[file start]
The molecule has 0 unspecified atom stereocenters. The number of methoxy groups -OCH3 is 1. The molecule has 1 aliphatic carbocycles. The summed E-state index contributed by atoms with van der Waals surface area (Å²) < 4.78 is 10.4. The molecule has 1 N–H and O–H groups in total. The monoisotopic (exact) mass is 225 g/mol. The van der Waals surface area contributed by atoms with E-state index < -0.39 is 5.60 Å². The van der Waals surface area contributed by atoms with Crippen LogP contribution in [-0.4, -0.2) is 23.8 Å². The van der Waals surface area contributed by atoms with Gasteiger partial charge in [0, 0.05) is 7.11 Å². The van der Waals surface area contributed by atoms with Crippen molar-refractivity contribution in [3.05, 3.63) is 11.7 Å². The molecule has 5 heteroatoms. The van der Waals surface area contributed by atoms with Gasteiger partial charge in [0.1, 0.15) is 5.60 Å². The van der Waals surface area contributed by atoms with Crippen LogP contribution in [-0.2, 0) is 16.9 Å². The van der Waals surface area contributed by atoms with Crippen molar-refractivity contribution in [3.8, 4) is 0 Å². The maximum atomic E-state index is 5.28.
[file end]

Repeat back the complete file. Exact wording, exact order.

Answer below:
The molecule has 0 unspecified atom stereocenters. The number of methoxy groups -OCH3 is 1. The molecule has 1 aliphatic carbocycles. The summed E-state index contributed by atoms with van der Waals surface area (Å²) < 4.78 is 10.4. The molecule has 1 N–H and O–H groups in total. The monoisotopic (exact) mass is 225 g/mol. The van der Waals surface area contributed by atoms with E-state index < -0.39 is 5.60 Å². The van der Waals surface area contributed by atoms with Crippen LogP contribution in [-0.4, -0.2) is 23.8 Å². The van der Waals surface area contributed by atoms with Gasteiger partial charge in [0, 0.05) is 7.11 Å². The van der Waals surface area contributed by atoms with Crippen molar-refractivity contribution in [3.05, 3.63) is 11.7 Å². The molecule has 5 heteroatoms. The van der Waals surface area contributed by atoms with Gasteiger partial charge in [0.1, 0.15) is 5.60 Å². The van der Waals surface area contributed by atoms with Crippen LogP contribution in [-0.2, 0) is 16.9 Å². The van der Waals surface area contributed by atoms with Crippen molar-refractivity contribution in [3.8, 4) is 0 Å². The maximum atomic E-state index is 5.28.